Hunter Clark had a day out with a best on performance for the Stingrays thanks to two goals from 13 disposals, three marks and three tackles, while Sam Fowler racked up 26 disposals, two marks and three tackles to be named among the best. Fellow forward, Dan Allsop – who finished second in the Morrish Medal count, booted 2.3 from 19 disposals, three marks and six tackles, while future Roo, Tom Murphy, and Bailey Morrish were also among the best with Nathan Scagliarini (15 disposals, three marks, three tackles and a goal). Of the future draftees to play in the game, Myles Poholke had an impactful performance with 20 disposals and three tackles, while Mitch Riordan (seven disposals, three tackles) and Lachlan Young (14 disposals) also played.

For the Bushrangers, Will Brodie was a star, winning 26 disposals, two marks, eight tackles and booting a goal to be the best player on the ground. Fellow highly-rated prospect and bottom-age talent at that stage, Charlie Spargo had a strong performance of 20 disposals, four marks, four tackles and two goals, while future Port Adelaide tall, Todd Marshall had nine disposals for three marks, three tackles and 3.2. All top six players on the ground for the Bushrangers eventually found their way to AFL homes, with the others being St Kilda duo, Doulton Langlands (20 disposals, two marks, two tackles and one goal) and Ben Paton (21 disposals, five marks – three contested – and three tackles) and Richmond’s Ryan Garthwaite (15 disposals, seven marks and three tackles). Other draftees who played were Harry Morrison (14 disposals, three marks and five tackles), Zach Sproule (12 disposals, four marks and four tackles) and Esava Ratugolea (five touches, two marks, four tackles and 21 hitouts).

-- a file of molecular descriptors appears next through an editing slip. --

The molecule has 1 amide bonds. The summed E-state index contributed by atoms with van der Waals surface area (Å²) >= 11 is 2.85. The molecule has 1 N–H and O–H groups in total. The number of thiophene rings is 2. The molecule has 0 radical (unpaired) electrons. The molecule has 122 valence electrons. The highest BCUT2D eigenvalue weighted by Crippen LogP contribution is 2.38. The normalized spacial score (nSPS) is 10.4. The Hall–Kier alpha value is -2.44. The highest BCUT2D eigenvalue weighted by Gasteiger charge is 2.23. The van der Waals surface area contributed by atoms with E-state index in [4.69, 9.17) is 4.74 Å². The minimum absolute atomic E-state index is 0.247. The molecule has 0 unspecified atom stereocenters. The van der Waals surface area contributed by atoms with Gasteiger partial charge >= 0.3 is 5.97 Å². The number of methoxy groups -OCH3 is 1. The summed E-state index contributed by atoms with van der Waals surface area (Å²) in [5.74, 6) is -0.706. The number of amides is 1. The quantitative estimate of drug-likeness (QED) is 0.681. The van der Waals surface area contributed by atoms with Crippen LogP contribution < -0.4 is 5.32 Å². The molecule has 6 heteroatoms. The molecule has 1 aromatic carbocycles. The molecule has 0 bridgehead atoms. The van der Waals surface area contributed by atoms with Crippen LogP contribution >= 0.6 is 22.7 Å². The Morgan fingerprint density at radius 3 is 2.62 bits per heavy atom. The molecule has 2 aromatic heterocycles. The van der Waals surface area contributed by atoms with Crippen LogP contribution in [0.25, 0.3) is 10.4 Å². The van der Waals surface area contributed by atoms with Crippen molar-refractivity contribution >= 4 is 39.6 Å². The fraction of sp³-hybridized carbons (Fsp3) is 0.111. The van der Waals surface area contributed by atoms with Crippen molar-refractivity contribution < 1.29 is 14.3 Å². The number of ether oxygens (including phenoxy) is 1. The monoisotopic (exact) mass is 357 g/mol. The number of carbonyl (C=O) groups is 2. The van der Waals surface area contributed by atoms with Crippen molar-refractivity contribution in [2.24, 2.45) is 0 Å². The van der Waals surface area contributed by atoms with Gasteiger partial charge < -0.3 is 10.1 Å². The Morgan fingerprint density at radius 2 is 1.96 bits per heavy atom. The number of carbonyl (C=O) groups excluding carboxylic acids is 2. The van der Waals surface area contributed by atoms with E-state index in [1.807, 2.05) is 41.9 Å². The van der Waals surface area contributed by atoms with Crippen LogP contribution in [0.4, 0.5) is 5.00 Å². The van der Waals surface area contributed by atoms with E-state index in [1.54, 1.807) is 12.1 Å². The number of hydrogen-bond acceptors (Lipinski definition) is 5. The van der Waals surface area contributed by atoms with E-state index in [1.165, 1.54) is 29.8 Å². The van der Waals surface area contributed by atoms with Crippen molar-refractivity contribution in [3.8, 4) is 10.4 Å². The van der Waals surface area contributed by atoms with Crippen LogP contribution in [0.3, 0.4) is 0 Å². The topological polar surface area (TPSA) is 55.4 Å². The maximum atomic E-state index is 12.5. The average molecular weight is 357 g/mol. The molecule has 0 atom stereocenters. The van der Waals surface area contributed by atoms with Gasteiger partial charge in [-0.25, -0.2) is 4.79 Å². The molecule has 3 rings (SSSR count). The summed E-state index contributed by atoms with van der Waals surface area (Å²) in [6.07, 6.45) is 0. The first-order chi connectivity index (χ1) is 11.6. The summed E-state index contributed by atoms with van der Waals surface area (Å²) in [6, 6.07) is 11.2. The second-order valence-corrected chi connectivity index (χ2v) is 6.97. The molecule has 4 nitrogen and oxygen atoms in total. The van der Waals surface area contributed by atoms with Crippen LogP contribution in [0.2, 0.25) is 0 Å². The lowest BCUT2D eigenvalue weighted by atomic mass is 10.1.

Murray would have the last laugh at the end of the season, upsetting the minor premiers in the qualifying final by 26 points as they went on to reach the 2016 TAC Cup Grand Final before going down to Sandringham Dragons. Two weeks earlier, Dandenong would exit in straight sets, booting just four goals in a 61-point loss to the Dragons in the semi-finals.

Classic Contests: Falcons overcome Stephenson-inspired Ranges in Box Hill thriller

IF you are missing footy like we are, then let us somewhat salvage that with a look back in a new series of Classic Contests. In today’s contest we look at one of the would-have-been Round 8 clashes in the NAB League this year between the Eastern Ranges and Geelong Falcons. In this edition, we wind back the clock to 2016 when the two teams faced off at Box Hill City Oval.

EASTERN RANGES 4.3 | 9.3 | 11.5 | 13.7 (85)
GEELONG FALCONS 4.3 | 7.5 | 11.7 | 13.14 (92)

TAC Cup, Round 15 | Sunday, July 31, 2016